Wednesday, May 9, 2012

Handel and Haydn crown Wakim

George II at his coronation, for which Handel composed Zadok the Priest
The weekend before last (yes, I'm that late with this!) the Handel and Haydn Society had almost everything required for a grand concert - in fact the program was bursting with some of choral music's greatest hits (with something by Handel and something by Haydn; Mozart was also along for the ride).  What's more, the program, dubbed "Coronation," boasted a loose kind of theme, if you will; proclamations of benevolent power were to be heard over and over again, in various keys and modes.

There was only one thing missing.

A soprano.

For Rosemary Joshua, the concert's headliner, had dropped out of the concert only nine days earlier.   But luckily the Society could turn to its own secret weapon, soprano Teresa Wakim (below), who has long sung as a featured soloist in the Society's chorale.  Knowing that she had to come back a star, this chorus girl stepped calmly and confidently into Joshua's shoes for Mozart's famous Exsultate, jubilate, K. 165, as well as the Mass in C Major, K. 317 ("Coronation").  And she left the stage crowned, I think, an audience favorite.

Although at first Wakim's grip on the vocal throne wasn't entirely secure, I admit.  Her low notes are lovely, but lack a certain power, and in the opening of Exsultate, jubilate she struggled slightly against the fullness of the orchestration behind her.   But her upper register is her glory, and once Wakim could climb there, the glowing pearl of her tone, matched with crisp diction and a remarkably graceful agility (even in Mozart's fleetest passages) charmed the audience utterly.

She was just as strong in the Coronation Mass, although I have to say I find this particular stretch of Mozart not entirely compelling; its grand confidence grows bland to me; its Kyrie is not a plea but a command, and its Credo a happy but rather long march.  Still the Benedictus and Agnus Dei are worth waiting for - and Wakim was if anything more dazzling here than she had been earlier.  She was joined by alto Paula Murrihy and baritone Sumner Thompson - both also refugees from the H&H chorus, as well as tenor Thomas Cooley, who together made up one of the best-matched sets of soloists I can recall in some time at H&H; the only problem was that Mozart doesn't give his alto or baritone much to do (and as I'm a big fan of Thompson, I found this particularly disappointing).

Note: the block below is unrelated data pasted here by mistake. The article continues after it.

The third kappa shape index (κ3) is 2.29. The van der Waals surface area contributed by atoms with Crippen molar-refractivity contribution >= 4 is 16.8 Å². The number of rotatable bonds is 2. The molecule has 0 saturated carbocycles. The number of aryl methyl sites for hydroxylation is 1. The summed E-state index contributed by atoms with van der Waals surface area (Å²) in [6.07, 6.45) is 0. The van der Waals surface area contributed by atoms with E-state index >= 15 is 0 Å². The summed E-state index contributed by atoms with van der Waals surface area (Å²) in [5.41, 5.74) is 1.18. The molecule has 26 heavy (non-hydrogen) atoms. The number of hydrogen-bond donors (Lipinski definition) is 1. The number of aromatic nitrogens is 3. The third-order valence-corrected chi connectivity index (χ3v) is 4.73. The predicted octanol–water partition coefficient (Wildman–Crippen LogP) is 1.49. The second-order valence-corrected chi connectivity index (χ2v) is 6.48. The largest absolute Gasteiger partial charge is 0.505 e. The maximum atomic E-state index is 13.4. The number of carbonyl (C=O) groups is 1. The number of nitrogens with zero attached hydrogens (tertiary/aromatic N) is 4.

The chorus matched their usual high standard throughout the Mass, and were actually quite stunning in the famous Zadok the Priest, composed by Handel for the coronation of George II (who, in the rather fatuous portrait above, hardly looks worthy of its heroic blast).  The piece has been played at every coronation since, and the way H&H sings it, you understand why.

I've been dwelling on the vocal aspects of this performance, but actually the concert was a carefully programmed balance of choral and orchestral music - likewise focused on a sense of grand, royal occasion. The busy "Arrival of the Queen of Sheba" always seems to me to have been mis-titled (it feels more like "Just Before the Arrival of the Queen of Sheba" - you can almost hear servants scampering throughout).  Under Christophers' baton, the orchestra's playing was appropriately lightly pointed, but not, it seemed, focused on any particular interpretive objective.

But Haydn's Symphony No. 85 in B-flat Major, dubbed La Reine as it was a reported favorite of Marie Antoinette, proved another matter entirely.  Here what I expected to be another light entertainment all but sparkled with attentive insights; Christophers kept things brisk, but even his final Presto also seemed to me to brim with surprising emotional depth.  The strings sounded superb, but were more than matched by the winds, particularly in a Menuetto which seemed almost breathtakingly perfect.  Wakim took the audience laurels at this particular concert, but perhaps the most deeply satisfying musical performance of the evening came from the orchestra in this ravishing interpretation; to crown the season, the H&H orchestra here sounded as good as, or better than, they ever have.

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